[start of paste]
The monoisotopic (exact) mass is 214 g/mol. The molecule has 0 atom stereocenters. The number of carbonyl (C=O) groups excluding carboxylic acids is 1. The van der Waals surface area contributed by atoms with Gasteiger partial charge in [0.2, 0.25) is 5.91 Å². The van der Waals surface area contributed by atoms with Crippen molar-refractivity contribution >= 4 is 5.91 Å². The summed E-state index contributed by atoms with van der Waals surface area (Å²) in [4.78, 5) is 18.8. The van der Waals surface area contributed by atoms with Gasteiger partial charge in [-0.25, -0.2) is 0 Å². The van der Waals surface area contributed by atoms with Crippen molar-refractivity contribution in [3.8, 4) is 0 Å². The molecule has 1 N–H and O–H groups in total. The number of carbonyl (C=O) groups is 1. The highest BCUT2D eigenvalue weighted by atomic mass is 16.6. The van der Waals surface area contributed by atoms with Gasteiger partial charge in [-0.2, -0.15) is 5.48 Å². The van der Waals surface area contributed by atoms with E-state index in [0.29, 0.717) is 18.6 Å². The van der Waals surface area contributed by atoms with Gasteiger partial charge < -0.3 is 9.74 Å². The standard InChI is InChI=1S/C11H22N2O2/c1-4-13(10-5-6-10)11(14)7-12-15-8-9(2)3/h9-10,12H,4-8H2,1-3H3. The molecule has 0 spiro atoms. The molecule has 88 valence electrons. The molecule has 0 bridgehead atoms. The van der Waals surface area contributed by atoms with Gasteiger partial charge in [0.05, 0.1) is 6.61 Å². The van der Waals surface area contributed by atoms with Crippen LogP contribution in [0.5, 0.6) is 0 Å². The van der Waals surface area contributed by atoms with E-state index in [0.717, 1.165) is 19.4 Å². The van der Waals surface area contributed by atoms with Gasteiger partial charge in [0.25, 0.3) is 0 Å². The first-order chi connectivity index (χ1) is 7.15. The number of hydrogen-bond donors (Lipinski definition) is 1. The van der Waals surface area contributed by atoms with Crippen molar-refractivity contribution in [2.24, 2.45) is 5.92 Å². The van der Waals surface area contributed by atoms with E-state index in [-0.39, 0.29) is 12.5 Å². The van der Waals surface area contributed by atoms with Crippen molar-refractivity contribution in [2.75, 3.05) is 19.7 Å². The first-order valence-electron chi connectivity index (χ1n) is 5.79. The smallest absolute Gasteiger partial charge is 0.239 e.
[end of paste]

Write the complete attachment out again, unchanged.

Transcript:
The monoisotopic (exact) mass is 214 g/mol. The molecule has 0 atom stereocenters. The number of carbonyl (C=O) groups excluding carboxylic acids is 1. The van der Waals surface area contributed by atoms with Gasteiger partial charge in [0.2, 0.25) is 5.91 Å². The van der Waals surface area contributed by atoms with Crippen molar-refractivity contribution >= 4 is 5.91 Å². The summed E-state index contributed by atoms with van der Waals surface area (Å²) in [4.78, 5) is 18.8. The van der Waals surface area contributed by atoms with Gasteiger partial charge in [-0.25, -0.2) is 0 Å². The van der Waals surface area contributed by atoms with Crippen molar-refractivity contribution in [3.8, 4) is 0 Å². The molecule has 1 N–H and O–H groups in total. The number of carbonyl (C=O) groups is 1. The highest BCUT2D eigenvalue weighted by atomic mass is 16.6. The van der Waals surface area contributed by atoms with Gasteiger partial charge in [-0.2, -0.15) is 5.48 Å². The van der Waals surface area contributed by atoms with E-state index in [0.29, 0.717) is 18.6 Å². The van der Waals surface area contributed by atoms with Gasteiger partial charge < -0.3 is 9.74 Å². The standard InChI is InChI=1S/C11H22N2O2/c1-4-13(10-5-6-10)11(14)7-12-15-8-9(2)3/h9-10,12H,4-8H2,1-3H3. The molecule has 0 spiro atoms. The molecule has 88 valence electrons. The molecule has 0 bridgehead atoms. The van der Waals surface area contributed by atoms with Gasteiger partial charge in [0.05, 0.1) is 6.61 Å². The van der Waals surface area contributed by atoms with Crippen LogP contribution in [0.5, 0.6) is 0 Å². The van der Waals surface area contributed by atoms with E-state index in [0.717, 1.165) is 19.4 Å². The van der Waals surface area contributed by atoms with Gasteiger partial charge in [0.25, 0.3) is 0 Å². The first-order chi connectivity index (χ1) is 7.15. The number of hydrogen-bond donors (Lipinski definition) is 1. The van der Waals surface area contributed by atoms with Crippen molar-refractivity contribution in [2.24, 2.45) is 5.92 Å². The van der Waals surface area contributed by atoms with E-state index in [-0.39, 0.29) is 12.5 Å². The van der Waals surface area contributed by atoms with Crippen molar-refractivity contribution in [2.75, 3.05) is 19.7 Å². The first-order valence-electron chi connectivity index (χ1n) is 5.79. The smallest absolute Gasteiger partial charge is 0.239 e.